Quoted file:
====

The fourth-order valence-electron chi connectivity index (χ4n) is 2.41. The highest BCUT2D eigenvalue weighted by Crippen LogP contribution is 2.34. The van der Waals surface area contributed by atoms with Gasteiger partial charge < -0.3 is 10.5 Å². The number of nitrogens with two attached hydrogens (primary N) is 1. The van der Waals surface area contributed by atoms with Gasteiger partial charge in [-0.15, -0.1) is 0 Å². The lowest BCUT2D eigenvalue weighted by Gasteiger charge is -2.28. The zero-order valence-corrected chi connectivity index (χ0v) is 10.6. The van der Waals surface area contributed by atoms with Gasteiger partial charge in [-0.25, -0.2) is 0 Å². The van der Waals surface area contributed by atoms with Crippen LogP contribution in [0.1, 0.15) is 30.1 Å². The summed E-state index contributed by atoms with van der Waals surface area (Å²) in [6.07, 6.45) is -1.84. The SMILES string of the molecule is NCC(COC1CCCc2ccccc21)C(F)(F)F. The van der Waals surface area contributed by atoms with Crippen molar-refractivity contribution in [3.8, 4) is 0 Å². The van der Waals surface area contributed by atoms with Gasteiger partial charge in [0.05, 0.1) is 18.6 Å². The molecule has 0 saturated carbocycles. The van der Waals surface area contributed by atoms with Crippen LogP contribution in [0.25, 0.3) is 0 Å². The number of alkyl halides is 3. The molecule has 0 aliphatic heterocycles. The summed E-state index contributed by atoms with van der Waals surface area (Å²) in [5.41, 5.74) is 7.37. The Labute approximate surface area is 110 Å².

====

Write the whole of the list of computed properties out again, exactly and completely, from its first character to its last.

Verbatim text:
The fourth-order valence-electron chi connectivity index (χ4n) is 2.41. The highest BCUT2D eigenvalue weighted by Crippen LogP contribution is 2.34. The van der Waals surface area contributed by atoms with Gasteiger partial charge < -0.3 is 10.5 Å². The number of nitrogens with two attached hydrogens (primary N) is 1. The van der Waals surface area contributed by atoms with Gasteiger partial charge in [-0.15, -0.1) is 0 Å². The lowest BCUT2D eigenvalue weighted by Gasteiger charge is -2.28. The zero-order valence-corrected chi connectivity index (χ0v) is 10.6. The van der Waals surface area contributed by atoms with Gasteiger partial charge in [-0.25, -0.2) is 0 Å². The van der Waals surface area contributed by atoms with Crippen LogP contribution in [0.1, 0.15) is 30.1 Å². The summed E-state index contributed by atoms with van der Waals surface area (Å²) in [6.07, 6.45) is -1.84. The SMILES string of the molecule is NCC(COC1CCCc2ccccc21)C(F)(F)F. The van der Waals surface area contributed by atoms with Crippen molar-refractivity contribution in [3.8, 4) is 0 Å². The van der Waals surface area contributed by atoms with Gasteiger partial charge in [0.05, 0.1) is 18.6 Å². The molecule has 0 saturated carbocycles. The van der Waals surface area contributed by atoms with Crippen LogP contribution in [0.25, 0.3) is 0 Å². The number of alkyl halides is 3. The molecule has 0 aliphatic heterocycles. The summed E-state index contributed by atoms with van der Waals surface area (Å²) in [5.41, 5.74) is 7.37. The Labute approximate surface area is 110 Å².